Risk Factors for Uterine Cancer
|About risk factors: Risk factors for Uterine Cancer are factors that do not seem to be a direct cause of the disease, but seem to be associated in some way. Having a risk factor for Uterine Cancer makes the chances of getting a condition higher but does not always lead to Uterine Cancer. Also, the absence of any risk factors or having a protective factor does not necessarily guard you against getting Uterine Cancer. For general information and a list of risk factors, see the risk center.|
Risk factor list: The list of risk factors mentioned for Uterine Cancer in various sources includes:
- Age - typically women over 50.
- Endometrial hyperplasia
- Pelvic radiation treatment
- Tamoxifen - a breast cancer treatment.
- Race - more common in Caucasians than African Americans.
- Colorectal cancer - if it was an inherited form of colorectal cancer.
- Family history of breast cancer
- Family history of ovarian cancer
- Higher estrogen levels
Risk factors discussion: Currently, there has been little insight into the exact causes for uterine cancer. However, 10-25 percent of malignancies occur in women who received pelvic radiation five to 25 years earlier for benign bleeding. As in other cancers of its type, risk factors for uterine cancer include diabetes, hypertension, obesity, and improper estrogen levels..1
Some evidence suggests a link between a high-fat diet and certain cancers, such as cancers of the colon, uterus, and prostate. Being seriously overweight may be linked to breast cancer among older women and to cancers of the prostate, pancreas, uterus, colon, and ovary. On the other hand, some studies suggest that foods containing fiber and certain nutrients may help protect against some types of cancer.2
Doctors may recommend HRT, using either estrogen alone or estrogen in combination with progesterone, to control symptoms (such as hot flashes and vaginal dryness) that may occur during menopause. Studies have shown that the use of estrogen alone increases the risk of cancer of the uterus. Therefore, most doctors prescribe HRT that includes progesterone along with low doses of estrogen. Progesterone counteracts estrogen's harmful effect on the uterus by preventing overgrowth of the lining of the uterus; this overgrowth is associated with taking estrogen alone. (Estrogen alone may be prescribed for women who have had a hysterectomy, surgery to remove the uterus, and are, therefore, not at risk for cancer of the uterus.) Other studies show an increased risk of breast cancer among women who have used estrogen for a long time; and some research suggests that the risk might be higher among those who have used estrogen and progesterone together.2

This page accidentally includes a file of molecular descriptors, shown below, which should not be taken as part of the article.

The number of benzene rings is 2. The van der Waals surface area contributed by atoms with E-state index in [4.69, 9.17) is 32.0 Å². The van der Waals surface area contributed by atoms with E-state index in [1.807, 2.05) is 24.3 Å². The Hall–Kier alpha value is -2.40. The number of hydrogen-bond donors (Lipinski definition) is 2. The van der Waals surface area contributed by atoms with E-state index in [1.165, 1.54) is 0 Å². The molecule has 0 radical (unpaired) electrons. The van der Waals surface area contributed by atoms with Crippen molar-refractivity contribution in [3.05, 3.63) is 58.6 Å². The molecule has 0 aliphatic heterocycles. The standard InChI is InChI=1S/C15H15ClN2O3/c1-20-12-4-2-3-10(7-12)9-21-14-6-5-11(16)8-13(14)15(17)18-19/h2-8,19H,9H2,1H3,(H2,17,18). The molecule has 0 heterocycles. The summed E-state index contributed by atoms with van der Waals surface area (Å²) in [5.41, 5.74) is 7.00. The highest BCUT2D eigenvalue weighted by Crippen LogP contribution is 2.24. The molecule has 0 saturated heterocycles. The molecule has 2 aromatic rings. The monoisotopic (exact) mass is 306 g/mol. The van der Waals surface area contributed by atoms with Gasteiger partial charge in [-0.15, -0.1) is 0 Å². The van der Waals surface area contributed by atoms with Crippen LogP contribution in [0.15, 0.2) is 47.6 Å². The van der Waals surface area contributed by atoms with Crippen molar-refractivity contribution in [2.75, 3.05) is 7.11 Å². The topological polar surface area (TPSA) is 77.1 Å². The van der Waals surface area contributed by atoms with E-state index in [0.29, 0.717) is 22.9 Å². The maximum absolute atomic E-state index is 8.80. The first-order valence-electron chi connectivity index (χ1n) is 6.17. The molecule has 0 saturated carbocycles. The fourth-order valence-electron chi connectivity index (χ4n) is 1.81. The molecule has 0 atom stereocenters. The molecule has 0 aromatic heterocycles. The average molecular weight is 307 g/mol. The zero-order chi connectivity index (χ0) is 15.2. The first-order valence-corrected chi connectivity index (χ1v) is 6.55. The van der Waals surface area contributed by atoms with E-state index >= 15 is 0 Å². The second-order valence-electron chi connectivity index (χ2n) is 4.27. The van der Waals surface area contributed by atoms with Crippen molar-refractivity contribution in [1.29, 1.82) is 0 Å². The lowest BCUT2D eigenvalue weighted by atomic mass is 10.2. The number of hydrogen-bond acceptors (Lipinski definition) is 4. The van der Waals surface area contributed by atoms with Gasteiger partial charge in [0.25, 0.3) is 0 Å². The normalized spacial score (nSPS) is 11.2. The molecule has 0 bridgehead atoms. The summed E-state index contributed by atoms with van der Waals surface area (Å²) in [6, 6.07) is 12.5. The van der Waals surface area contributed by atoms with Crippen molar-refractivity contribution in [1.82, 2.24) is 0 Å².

Studies have found the following risk factors:
Age. Cancer of the uterus occurs mostly in women over age 50.
Endometrial hyperplasia. The risk of uterine cancer is higher if a woman has endometrial hyperplasia. This condition and its treatment are described above.
Hormone replacement therapy (HRT). HRT is used to control the symptoms of menopause, to prevent osteoporosis (thinning of the bones), and to reduce the risk of heart disease or stroke.
Women who use estrogen without progesterone have an increased risk of uterine cancer. Long-term use and large doses of estrogen seem to increase this risk. Women who use a combination of estrogen and progesterone have a lower risk of uterine cancer than women who use estrogen alone. The progesterone protects the uterus.
Women should discuss the benefits and risks of HRT with their doctor. Also, having regular checkups while taking HRT may improve the chance that the doctor will find uterine cancer at an early stage, if it does develop.
Obesity and related conditions. The body makes some of its estrogen in fatty tissue. That's why obese women are more likely than thin women to have higher levels of estrogen in their bodies. High levels of estrogen may be the reason that obese women have an increased risk of developing uterine cancer. The risk of this disease is also higher in women with diabetes or high blood pressure (conditions that occur in many obese women).
Tamoxifen. Women taking the drug tamoxifen to prevent or treat breast cancer have an increased risk of uterine cancer. This risk appears to be related to the estrogen-like effect of this drug on the uterus. Doctors monitor women taking tamoxifen for possible signs or symptoms of uterine cancer.
The benefits of tamoxifen to treat breast cancer outweigh the risk of developing other cancers. Still, each woman is different. Any woman considering taking tamoxifen should discuss with the doctor her personal and family medical history and her concerns.
Race. White women are more likely than African-American women to get uterine cancer.
Colorectal cancer. Women who have had an inherited form of colorectal cancer have a higher risk of developing uterine cancer than other women.
Other risk factors are related to how long a woman's body is exposed to estrogen. Women who have no children, begin menstruation at a very young age, or enter menopause late in life are exposed to estrogen longer and have a higher risk.3
Risks factors for Uterine Cancer: medical news summaries: The following medical news items are relevant to risk factors for Uterine Cancer:
1. excerpt from Uterine Cancer: NWHIC
2. excerpt from What You Need To Know About Cancer - An Overview: NCI
3. excerpt from What You Need To Know About Cancer of the Uterus: NCI
Last revision: April 9, 2003
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